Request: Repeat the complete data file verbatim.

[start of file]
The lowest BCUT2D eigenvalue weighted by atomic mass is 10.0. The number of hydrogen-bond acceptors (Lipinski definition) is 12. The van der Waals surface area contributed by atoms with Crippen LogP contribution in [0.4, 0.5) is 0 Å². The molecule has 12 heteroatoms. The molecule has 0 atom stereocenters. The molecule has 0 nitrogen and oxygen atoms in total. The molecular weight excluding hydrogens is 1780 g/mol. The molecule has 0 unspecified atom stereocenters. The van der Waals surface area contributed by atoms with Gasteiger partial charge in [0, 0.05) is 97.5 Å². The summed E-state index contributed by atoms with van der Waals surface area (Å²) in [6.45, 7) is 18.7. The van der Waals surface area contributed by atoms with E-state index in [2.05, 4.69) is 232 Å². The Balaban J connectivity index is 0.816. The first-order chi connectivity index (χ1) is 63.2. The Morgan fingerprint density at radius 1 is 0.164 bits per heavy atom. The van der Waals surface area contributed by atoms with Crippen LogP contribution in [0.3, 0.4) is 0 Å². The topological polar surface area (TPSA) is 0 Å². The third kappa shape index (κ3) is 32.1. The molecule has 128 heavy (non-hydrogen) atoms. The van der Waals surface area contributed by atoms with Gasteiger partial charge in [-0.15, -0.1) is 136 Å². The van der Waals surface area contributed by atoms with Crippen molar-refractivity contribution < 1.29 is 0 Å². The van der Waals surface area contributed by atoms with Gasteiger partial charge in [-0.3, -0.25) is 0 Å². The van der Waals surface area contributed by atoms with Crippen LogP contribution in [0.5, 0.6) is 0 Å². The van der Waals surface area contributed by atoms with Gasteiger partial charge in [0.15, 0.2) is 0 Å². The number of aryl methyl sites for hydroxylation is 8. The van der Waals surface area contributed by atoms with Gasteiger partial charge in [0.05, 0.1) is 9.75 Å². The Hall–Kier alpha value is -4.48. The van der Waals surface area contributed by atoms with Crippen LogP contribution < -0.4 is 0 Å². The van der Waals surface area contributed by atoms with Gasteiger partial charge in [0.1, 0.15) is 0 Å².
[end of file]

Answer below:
The lowest BCUT2D eigenvalue weighted by atomic mass is 10.0. The number of hydrogen-bond acceptors (Lipinski definition) is 12. The van der Waals surface area contributed by atoms with Crippen LogP contribution in [0.4, 0.5) is 0 Å². The molecule has 12 heteroatoms. The molecule has 0 atom stereocenters. The molecule has 0 nitrogen and oxygen atoms in total. The molecular weight excluding hydrogens is 1780 g/mol. The molecule has 0 unspecified atom stereocenters. The van der Waals surface area contributed by atoms with Gasteiger partial charge in [0, 0.05) is 97.5 Å². The summed E-state index contributed by atoms with van der Waals surface area (Å²) in [6.45, 7) is 18.7. The van der Waals surface area contributed by atoms with E-state index in [2.05, 4.69) is 232 Å². The Balaban J connectivity index is 0.816. The first-order chi connectivity index (χ1) is 63.2. The Morgan fingerprint density at radius 1 is 0.164 bits per heavy atom. The van der Waals surface area contributed by atoms with Crippen LogP contribution in [0.3, 0.4) is 0 Å². The topological polar surface area (TPSA) is 0 Å². The third kappa shape index (κ3) is 32.1. The molecule has 128 heavy (non-hydrogen) atoms. The van der Waals surface area contributed by atoms with Gasteiger partial charge in [-0.15, -0.1) is 136 Å². The van der Waals surface area contributed by atoms with Crippen molar-refractivity contribution < 1.29 is 0 Å². The van der Waals surface area contributed by atoms with Gasteiger partial charge in [-0.3, -0.25) is 0 Å². The van der Waals surface area contributed by atoms with Crippen LogP contribution in [0.5, 0.6) is 0 Å². The van der Waals surface area contributed by atoms with Gasteiger partial charge in [0.15, 0.2) is 0 Å². The number of aryl methyl sites for hydroxylation is 8. The van der Waals surface area contributed by atoms with Gasteiger partial charge in [0.05, 0.1) is 9.75 Å². The Hall–Kier alpha value is -4.48. The van der Waals surface area contributed by atoms with Crippen LogP contribution < -0.4 is 0 Å². The van der Waals surface area contributed by atoms with Gasteiger partial charge in [0.1, 0.15) is 0 Å².